Rather, he seeks to extract something from the victim that is properly the victim's, usually money, or to make the victim do something (e.g., sleep with him) that is ordinarily a behavior that the victim is at liberty not to engage in. The missing "rights" that Murphy seeks are therefore present and fairly uncontroversial: the rights not to have one's goods intentionally taken, or have one's liberty intentionally infringed, without justification. It is irrelevant whether or not it would be proper for the blackmailer to disclose the information, and thus destroy something the victim may value at a price even higher-than the goods demanded in the blackmail transaction. For no disclosure is intended and none occurs. Whatever justification might append to disclosure, none appends to a threat whose only motive and effect is to extract money or compliance.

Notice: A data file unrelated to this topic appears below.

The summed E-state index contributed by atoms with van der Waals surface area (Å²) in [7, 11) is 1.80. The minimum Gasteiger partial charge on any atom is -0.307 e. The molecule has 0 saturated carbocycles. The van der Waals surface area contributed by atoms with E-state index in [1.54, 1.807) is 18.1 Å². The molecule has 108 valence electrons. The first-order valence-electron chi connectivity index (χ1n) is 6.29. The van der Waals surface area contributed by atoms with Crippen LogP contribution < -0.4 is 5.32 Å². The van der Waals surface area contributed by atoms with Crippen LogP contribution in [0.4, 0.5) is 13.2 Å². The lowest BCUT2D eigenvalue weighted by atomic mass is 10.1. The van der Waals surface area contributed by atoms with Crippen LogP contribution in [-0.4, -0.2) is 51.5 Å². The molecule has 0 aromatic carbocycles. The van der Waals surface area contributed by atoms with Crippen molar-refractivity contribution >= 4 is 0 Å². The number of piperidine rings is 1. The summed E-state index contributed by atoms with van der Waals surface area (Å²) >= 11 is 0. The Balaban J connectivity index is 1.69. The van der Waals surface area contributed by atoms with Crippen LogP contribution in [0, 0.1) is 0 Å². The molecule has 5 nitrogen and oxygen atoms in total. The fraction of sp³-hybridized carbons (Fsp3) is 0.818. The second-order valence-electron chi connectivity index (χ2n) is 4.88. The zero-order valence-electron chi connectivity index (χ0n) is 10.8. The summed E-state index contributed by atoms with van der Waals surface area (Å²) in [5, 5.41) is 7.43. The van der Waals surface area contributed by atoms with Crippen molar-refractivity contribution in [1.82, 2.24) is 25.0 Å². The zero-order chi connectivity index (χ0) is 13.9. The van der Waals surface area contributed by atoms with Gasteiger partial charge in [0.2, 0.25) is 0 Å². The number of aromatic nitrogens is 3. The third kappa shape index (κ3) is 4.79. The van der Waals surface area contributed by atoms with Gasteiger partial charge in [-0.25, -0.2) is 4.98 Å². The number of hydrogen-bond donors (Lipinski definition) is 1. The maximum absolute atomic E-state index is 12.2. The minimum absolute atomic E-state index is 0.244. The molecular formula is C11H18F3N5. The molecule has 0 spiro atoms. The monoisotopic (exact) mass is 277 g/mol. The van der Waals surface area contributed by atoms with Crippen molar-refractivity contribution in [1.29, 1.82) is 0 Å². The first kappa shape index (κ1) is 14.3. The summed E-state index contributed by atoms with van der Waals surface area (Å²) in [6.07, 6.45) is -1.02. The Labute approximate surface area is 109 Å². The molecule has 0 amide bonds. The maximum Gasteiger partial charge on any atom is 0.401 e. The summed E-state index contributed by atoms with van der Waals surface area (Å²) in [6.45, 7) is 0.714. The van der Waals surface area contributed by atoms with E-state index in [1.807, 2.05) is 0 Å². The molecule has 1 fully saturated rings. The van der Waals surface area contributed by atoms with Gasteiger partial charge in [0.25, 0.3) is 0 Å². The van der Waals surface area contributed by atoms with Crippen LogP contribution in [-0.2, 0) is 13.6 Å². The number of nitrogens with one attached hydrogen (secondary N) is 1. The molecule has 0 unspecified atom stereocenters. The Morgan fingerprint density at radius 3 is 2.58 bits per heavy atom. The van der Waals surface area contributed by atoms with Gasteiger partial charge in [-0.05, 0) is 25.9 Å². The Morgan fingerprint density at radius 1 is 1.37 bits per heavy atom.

Wendy J. Gordon, Truth and Consequences (Jan. 7, 1993) (unpublished manuscript).